To cover licensing requirements, have a chat with your local business authorities (usually the Chamber of Commerce) and get your applications filed as soon as possible.
Insurance is another vital aspect of your pet-sitting operation. As much as we wish they didn’t, accidents do happen. So, it’s a good idea to have liability insurance to cover yourself, the animals, or the property if anything should happen on the job.
Rate Cards and Payments
The first thing a pet owner will ask you is how much your services cost. To this end, it’s handy to have a rate card listing your prices or to have a clear quoting system you can talk them through at first communication.
When developing your rate card, include as much detail as possible, listing your packages from the most basic to the most extensive (popping in for a feed versus live-in, for example).
Pet-sitting durations tend to vary, so we recommend going with a day rate versus a week or weekend rate.
On your quote or rate card, you can also include your preferred payment methods, such as cash, card, or bank transfer.
Investing in the Tools for the Job
Though you don’t need much other than a love of animals to pet sit, some tools might be necessary, which can require capital investment.
If you’re traveling to your client’s home, you’ll need a reliable vehicle. The same is true if you collect pets to keep on your own premises. And for this, your car should also be equipped for animal transport.
Vehicle aside, we also recommend purchasing an emergency care kit and treats and toys if needed for the packages you offer.
Some back-ups, like a spare leash, can only serve you in good stead should something get damaged or break on the job.
Contracts can feel like a lot of admin, but they’re handy for managing expectations. A well-constructed contract can also protect both parties from liability.
Generally speaking, your written agreement should include the service you’re offering a particular client, their details, your details, the overall price, and your duties.
Enlist the services of a local business attorney to help you draw one up, or if this is beyond the scope of your start-up budget, look for a great template online that you can adjust to suit your business.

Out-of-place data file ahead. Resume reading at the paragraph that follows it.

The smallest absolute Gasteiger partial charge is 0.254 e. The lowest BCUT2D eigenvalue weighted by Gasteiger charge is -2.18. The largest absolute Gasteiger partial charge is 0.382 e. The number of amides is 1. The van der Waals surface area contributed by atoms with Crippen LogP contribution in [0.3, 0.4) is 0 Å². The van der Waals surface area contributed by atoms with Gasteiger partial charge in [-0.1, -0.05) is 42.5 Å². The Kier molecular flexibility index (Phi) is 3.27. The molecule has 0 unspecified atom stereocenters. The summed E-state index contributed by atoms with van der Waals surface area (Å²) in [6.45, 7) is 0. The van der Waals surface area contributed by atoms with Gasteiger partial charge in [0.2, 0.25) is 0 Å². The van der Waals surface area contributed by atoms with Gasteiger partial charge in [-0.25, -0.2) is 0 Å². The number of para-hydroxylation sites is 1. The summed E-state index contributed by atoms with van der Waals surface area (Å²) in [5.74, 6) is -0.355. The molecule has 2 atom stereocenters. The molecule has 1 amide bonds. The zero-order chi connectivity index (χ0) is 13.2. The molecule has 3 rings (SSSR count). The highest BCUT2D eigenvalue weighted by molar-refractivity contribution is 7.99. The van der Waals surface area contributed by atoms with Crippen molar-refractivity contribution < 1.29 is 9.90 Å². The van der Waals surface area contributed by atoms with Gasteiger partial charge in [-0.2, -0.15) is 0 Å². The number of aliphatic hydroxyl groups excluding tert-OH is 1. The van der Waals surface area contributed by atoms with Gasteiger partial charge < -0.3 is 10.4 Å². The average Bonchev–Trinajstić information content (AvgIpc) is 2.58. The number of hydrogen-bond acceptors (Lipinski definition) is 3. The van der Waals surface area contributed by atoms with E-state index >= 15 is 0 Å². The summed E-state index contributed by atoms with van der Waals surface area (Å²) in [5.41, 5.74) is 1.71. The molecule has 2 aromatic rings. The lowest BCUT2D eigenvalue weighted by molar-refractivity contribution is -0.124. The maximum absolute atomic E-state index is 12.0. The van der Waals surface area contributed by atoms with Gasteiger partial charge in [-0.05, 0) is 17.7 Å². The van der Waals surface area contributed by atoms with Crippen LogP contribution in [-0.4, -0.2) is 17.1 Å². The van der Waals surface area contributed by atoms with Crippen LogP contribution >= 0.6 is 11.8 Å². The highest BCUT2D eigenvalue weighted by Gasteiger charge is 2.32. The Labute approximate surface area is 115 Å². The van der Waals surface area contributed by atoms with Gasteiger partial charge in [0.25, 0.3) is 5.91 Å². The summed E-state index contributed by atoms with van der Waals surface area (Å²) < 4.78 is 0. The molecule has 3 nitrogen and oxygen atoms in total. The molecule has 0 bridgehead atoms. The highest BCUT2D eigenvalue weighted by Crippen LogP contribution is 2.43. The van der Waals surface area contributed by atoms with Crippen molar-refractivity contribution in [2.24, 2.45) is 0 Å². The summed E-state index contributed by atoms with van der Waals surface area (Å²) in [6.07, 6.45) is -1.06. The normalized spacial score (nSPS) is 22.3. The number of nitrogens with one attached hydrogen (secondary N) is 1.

Marketing Your Services
There are plenty of ways to go about marketing your pet-sitting business, but our top recommendations are:
- Social media
- Advertising at your local vet
In contemporary times, social media is where most people get their information, and for the most part, it’s low-cost (or free!) to market online. You can use platforms like Facebook, Instagram, and LinkedIn to link back to your website (if you have one), where people can find more details.
Advertising at your local vet is also an excellent way to get the word out about your business venture, as this is where many animal lovers go for advice about their pets.
And once you have an excellent reputation, you can ask your clients to recommend you to others, which is a surefire way to garner new business.
Administration and Planning
This almost goes without saying, but staying on top of your administration is the best way to ensure business success. A pet-sitting business requires careful scheduling and planning to guarantee you don’t overbook yourself or let your clients down.
Take the time to keep a log of your clients, their contacts, their animals’ needs, local vets in case of emergencies, and backup references should you or an employee of yours not be able to make it to a job.